Candlesnuff fungus

Candlesnuff Fungus

Candlesnuff Fungus ©Margaret Holland

Candlesnuff fungus

Scientific name: Xylaria hypoxylon
The candlesnuff fungus is very common. It has an erect, stick-like or forked fruiting body with a black base and white, powdery tip. It grows on dead and rotting wood.

Species information


Stem height: 1-6cm

Conservation status


When to see

January to December


The candlesnuff fungus, also known as the 'Stag's Horn', has an erect, simple or forked fruiting body with a downy stalk. It grows in groups on dead and rotting wood, and can be found on stumps and branches of all sorts of trees. Fungi belong to their own kingdom and get their nutrients and energy from organic matter, rather than photosynthesis like plants. It is often just the fruiting bodies, or 'mushrooms', that are visible to us, arising from an unseen network of tiny filaments called 'hyphae'. These fruiting bodies produce spores for reproduction, although fungi can also reproduce asexually by fragmentation.

How to identify

The fruiting body of the candlesnuff fungus is simple, erect and stick-like. It is black and hairy at the base of the stem and powdery white at the tip. The stem can become flattened and branched in a fork like an antler, hence the other name of 'Stag's Horn'.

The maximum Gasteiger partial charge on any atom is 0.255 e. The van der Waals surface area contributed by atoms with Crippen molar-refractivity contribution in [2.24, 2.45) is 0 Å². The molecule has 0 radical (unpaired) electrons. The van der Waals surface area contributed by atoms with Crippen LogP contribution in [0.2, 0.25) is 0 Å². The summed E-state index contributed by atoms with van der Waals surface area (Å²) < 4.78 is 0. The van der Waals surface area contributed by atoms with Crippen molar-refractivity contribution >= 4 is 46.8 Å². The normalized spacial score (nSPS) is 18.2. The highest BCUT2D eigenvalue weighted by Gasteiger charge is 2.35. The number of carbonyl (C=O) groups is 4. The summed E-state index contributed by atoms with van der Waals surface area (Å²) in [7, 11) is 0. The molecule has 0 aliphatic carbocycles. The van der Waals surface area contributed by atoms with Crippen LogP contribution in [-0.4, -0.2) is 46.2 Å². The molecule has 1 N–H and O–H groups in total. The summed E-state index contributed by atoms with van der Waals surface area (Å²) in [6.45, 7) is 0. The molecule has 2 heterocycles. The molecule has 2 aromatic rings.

Did you know?

The candlesnuff fungus relies on dead wood, but the importance of this habitat for wildlife is often overlooked: to keep a place 'neat', mature and ageing trees may be removed and fallen dead wood cleared away. By keeping dead wood in your garden, you can encourage all kinds of fungi to grow, in turn, attracting the wildlife that depends upon it.

How people can help

Fungi play an important role within our ecosystems, helping to recycle nutrients from dead or decaying organic matter, and providing food and shelter for different animals. The Wildlife Trusts manage many nature reserves sympathetically for the benefit of all kinds of wildlife, including fungi: you can help by supporting your local Trust and becoming a member. Our gardens are also a vital resource for wildlife, providing corridors of green space between open countryside. Try leaving log piles and dead wood to help fungi and the wildlife that depends on it. To find out more about encouraging wildlife into your garden, visit our Wild About Gardens website: a joint initiative with the RHS.